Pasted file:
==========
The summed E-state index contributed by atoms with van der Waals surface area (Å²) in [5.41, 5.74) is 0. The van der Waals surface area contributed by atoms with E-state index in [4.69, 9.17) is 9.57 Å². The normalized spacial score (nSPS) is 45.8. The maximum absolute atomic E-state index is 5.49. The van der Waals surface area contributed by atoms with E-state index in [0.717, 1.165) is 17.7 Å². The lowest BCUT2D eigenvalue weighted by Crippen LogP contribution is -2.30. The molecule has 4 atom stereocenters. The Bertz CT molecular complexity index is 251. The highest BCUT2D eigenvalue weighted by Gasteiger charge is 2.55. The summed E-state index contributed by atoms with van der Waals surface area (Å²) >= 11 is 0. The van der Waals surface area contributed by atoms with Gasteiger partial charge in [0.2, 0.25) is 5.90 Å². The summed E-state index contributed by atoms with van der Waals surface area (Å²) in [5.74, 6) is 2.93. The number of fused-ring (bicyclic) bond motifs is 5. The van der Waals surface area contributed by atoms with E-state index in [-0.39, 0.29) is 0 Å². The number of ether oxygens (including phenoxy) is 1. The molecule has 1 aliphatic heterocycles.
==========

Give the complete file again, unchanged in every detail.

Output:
The summed E-state index contributed by atoms with van der Waals surface area (Å²) in [5.41, 5.74) is 0. The van der Waals surface area contributed by atoms with E-state index in [4.69, 9.17) is 9.57 Å². The normalized spacial score (nSPS) is 45.8. The maximum absolute atomic E-state index is 5.49. The van der Waals surface area contributed by atoms with E-state index in [0.717, 1.165) is 17.7 Å². The lowest BCUT2D eigenvalue weighted by Crippen LogP contribution is -2.30. The molecule has 4 atom stereocenters. The Bertz CT molecular complexity index is 251. The highest BCUT2D eigenvalue weighted by Gasteiger charge is 2.55. The summed E-state index contributed by atoms with van der Waals surface area (Å²) >= 11 is 0. The van der Waals surface area contributed by atoms with Gasteiger partial charge in [0.2, 0.25) is 5.90 Å². The summed E-state index contributed by atoms with van der Waals surface area (Å²) in [5.74, 6) is 2.93. The number of fused-ring (bicyclic) bond motifs is 5. The van der Waals surface area contributed by atoms with E-state index in [-0.39, 0.29) is 0 Å². The number of ether oxygens (including phenoxy) is 1. The molecule has 1 aliphatic heterocycles.